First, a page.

Holy Orders

New Vatican Rules on Sex Abuse

The Catholic News Agency reports on this new development:

Monsignor Charles Scicluna took part in a press briefing on Thursday for the release of modified Vatican norms on how to examine and punish cases involving the “most serious sins.” He fielded a number of questions as to its content but underscored the importance of ongoing action for successfully bringing about change in the Church.

Journalists in the Holy See’s Press Office spoke of the encounter as “unseen since the days of Cardinal Ratzinger.” The Maltese promotor of justice of the Congregation for the Doctrine of the Faith fielded questions on complex matters with apparent ease, answering journalists’ queries regarding many aspects of the updates to the Motu Proprio of 2001 in both English and Italian.

About the concern in the media that sexual abuse against minors was being equated with the attempted ordination of women in the eyes of canon law, Msgr. Scicluna said in English, “They are not on the same level.” Serious sins are divided into those against Christian morality and those committed during the administration of the sacraments, he explained.

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Father Alberto Cutie Leaves The Catholic Church For The Episcopals

Alberto Cutie

Father Alberto Cutié has abruptly left the Catholic Church and has joined the Episcopal church today.  Father Cutié was recently caught in a scandal involving a woman in a two year affair and asked and received an indefinite leave of absence from Archbishop John C. Favalora.  This has come as sudden and unexpected news to the Church.  Archbishop Favalora of Miami has not spoken with Alberto Cutié since his request and has expressed shock at the news.

“I am genuinely disappointed by the announcement made earlier this afternoon by Father Alberto Cutié that he is joining the Episcopal Church,”

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Can Women Be Deacons?

The Ordination of Women, Pt. II

Just recently, I came across a well-written entitled Catholic Women Deacons seeking to make a case for the restoration of the female diaconate. The author, a professor of Religious Studies, makes her case by drawing largely upon the historical evidence of deaconesses in the early Church and during the Patristic era.

The presence of a female diaconate in the church is a matter of historical fact. While it is clear that the role of deaconesses in previous times differs drastically from the role of deacons today, the question remains about the nature and status of their position—whether it was an ordained ministry or a celebrated and respected non-ordained position in Christian communities.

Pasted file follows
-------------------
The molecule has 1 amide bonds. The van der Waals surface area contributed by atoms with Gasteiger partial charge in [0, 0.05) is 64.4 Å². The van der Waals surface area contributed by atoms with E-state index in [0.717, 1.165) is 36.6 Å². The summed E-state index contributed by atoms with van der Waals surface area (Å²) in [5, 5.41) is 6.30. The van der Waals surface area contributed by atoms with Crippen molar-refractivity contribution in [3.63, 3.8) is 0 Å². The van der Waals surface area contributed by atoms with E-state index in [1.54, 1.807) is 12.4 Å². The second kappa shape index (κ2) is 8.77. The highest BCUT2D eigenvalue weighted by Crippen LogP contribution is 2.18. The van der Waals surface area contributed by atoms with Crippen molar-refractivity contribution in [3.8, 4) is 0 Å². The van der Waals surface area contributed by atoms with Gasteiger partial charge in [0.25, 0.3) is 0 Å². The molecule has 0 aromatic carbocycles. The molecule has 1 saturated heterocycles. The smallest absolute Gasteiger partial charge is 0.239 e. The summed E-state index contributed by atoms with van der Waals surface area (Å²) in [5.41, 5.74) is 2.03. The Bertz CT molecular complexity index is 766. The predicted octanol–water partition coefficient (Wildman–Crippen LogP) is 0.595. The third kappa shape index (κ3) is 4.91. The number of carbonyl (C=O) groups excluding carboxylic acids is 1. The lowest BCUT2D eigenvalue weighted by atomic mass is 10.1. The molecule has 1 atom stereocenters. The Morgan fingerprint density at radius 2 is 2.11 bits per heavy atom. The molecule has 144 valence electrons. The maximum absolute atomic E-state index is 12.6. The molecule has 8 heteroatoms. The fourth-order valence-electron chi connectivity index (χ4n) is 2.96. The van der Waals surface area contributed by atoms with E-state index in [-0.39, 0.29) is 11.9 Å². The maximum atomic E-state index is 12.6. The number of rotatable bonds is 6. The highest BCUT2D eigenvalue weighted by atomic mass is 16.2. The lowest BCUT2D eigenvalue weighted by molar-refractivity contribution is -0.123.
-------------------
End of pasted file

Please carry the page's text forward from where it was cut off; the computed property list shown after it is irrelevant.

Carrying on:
From my knowledge of church history, sacramental theology, and ecclesiology, particularly as it relates to the Latin and Greek traditions of the Church, the author is inquiring within the boundaries of Christian orthodoxy. The position, in favor of a female diaconate, as far as I know, is legitimately an orthodox position; this does not mean, Catholics of good faith, cannot contradict this position. Admittedly, I do not fully embrace her view.

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Women Priests in the Catholic Church?

On the Ordination of Women, Pt. I

The Catholic Church in the modern world has faced numerous petitions to alter her doctrine in regard to several theological and moral matters. The ordination of women is amongst such petitions, particularly after the Second Vatican Council. Several Protestant religious traditions have authorized women ministers and preachers. Many churches in the Anglican Communion already permit women to serve at the altar. The Catholic Church is virtually alone, with the sole exception of the Eastern Orthodox, in her commitment to an exclusively male priesthood. Despite these realities, the late Holy Father, Pope John Paul II solemnly declared in his apostolic letter Ordinatio Sacerdotalis “…the Church has no authority whatsoever to confer priestly ordination on women and that this judgment is to be definitively held by all the Church’s faithful.” Despite the Holy Father’s attempt to reaffirm the Church’s tradition of male-only priests, the question, at least in debate, still remains. Despite the sincerity of advocates for conferring the sacrament of ministerial priesthood on women, theologically and doctrinally it is impossible. Cardinal Ratzinger (Pope Benedict XVI) too has reiterated that the church teaching regarding women’s ordination is “founded on the written Word of God, and from the beginning constantly preserved and applied in the Tradition of the Church, it has been set forth infallibly by the ordinary and universal Magisterium.”

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